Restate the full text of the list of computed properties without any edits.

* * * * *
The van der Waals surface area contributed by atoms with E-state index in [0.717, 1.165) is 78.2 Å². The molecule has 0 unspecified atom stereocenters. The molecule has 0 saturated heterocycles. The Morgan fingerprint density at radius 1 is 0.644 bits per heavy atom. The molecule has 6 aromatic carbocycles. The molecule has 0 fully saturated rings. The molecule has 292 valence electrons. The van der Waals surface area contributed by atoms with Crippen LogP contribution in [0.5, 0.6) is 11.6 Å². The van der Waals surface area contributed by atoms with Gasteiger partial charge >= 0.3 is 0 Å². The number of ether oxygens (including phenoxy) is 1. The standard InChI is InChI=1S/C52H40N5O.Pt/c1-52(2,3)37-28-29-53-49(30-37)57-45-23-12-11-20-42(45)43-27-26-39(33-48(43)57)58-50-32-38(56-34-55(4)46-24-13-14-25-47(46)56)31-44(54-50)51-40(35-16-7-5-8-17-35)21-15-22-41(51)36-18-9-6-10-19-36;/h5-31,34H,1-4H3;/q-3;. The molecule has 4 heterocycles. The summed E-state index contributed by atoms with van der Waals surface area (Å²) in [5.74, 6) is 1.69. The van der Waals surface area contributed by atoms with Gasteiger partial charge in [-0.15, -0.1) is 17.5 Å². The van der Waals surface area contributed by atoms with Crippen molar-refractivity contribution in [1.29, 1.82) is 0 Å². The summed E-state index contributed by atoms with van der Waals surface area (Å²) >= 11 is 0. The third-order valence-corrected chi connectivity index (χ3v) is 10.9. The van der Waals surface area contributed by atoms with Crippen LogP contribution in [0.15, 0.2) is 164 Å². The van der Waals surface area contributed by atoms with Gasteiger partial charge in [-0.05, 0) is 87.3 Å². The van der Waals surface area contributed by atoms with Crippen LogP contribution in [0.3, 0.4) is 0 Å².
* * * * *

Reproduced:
The van der Waals surface area contributed by atoms with E-state index in [0.717, 1.165) is 78.2 Å². The molecule has 0 unspecified atom stereocenters. The molecule has 0 saturated heterocycles. The Morgan fingerprint density at radius 1 is 0.644 bits per heavy atom. The molecule has 6 aromatic carbocycles. The molecule has 0 fully saturated rings. The molecule has 292 valence electrons. The van der Waals surface area contributed by atoms with Crippen LogP contribution in [0.5, 0.6) is 11.6 Å². The van der Waals surface area contributed by atoms with Gasteiger partial charge >= 0.3 is 0 Å². The number of ether oxygens (including phenoxy) is 1. The standard InChI is InChI=1S/C52H40N5O.Pt/c1-52(2,3)37-28-29-53-49(30-37)57-45-23-12-11-20-42(45)43-27-26-39(33-48(43)57)58-50-32-38(56-34-55(4)46-24-13-14-25-47(46)56)31-44(54-50)51-40(35-16-7-5-8-17-35)21-15-22-41(51)36-18-9-6-10-19-36;/h5-31,34H,1-4H3;/q-3;. The molecule has 4 heterocycles. The summed E-state index contributed by atoms with van der Waals surface area (Å²) in [5.74, 6) is 1.69. The van der Waals surface area contributed by atoms with Gasteiger partial charge in [-0.15, -0.1) is 17.5 Å². The van der Waals surface area contributed by atoms with Crippen molar-refractivity contribution in [1.29, 1.82) is 0 Å². The summed E-state index contributed by atoms with van der Waals surface area (Å²) >= 11 is 0. The third-order valence-corrected chi connectivity index (χ3v) is 10.9. The van der Waals surface area contributed by atoms with Crippen LogP contribution in [0.15, 0.2) is 164 Å². The van der Waals surface area contributed by atoms with Gasteiger partial charge in [-0.05, 0) is 87.3 Å². The van der Waals surface area contributed by atoms with Crippen LogP contribution in [0.3, 0.4) is 0 Å².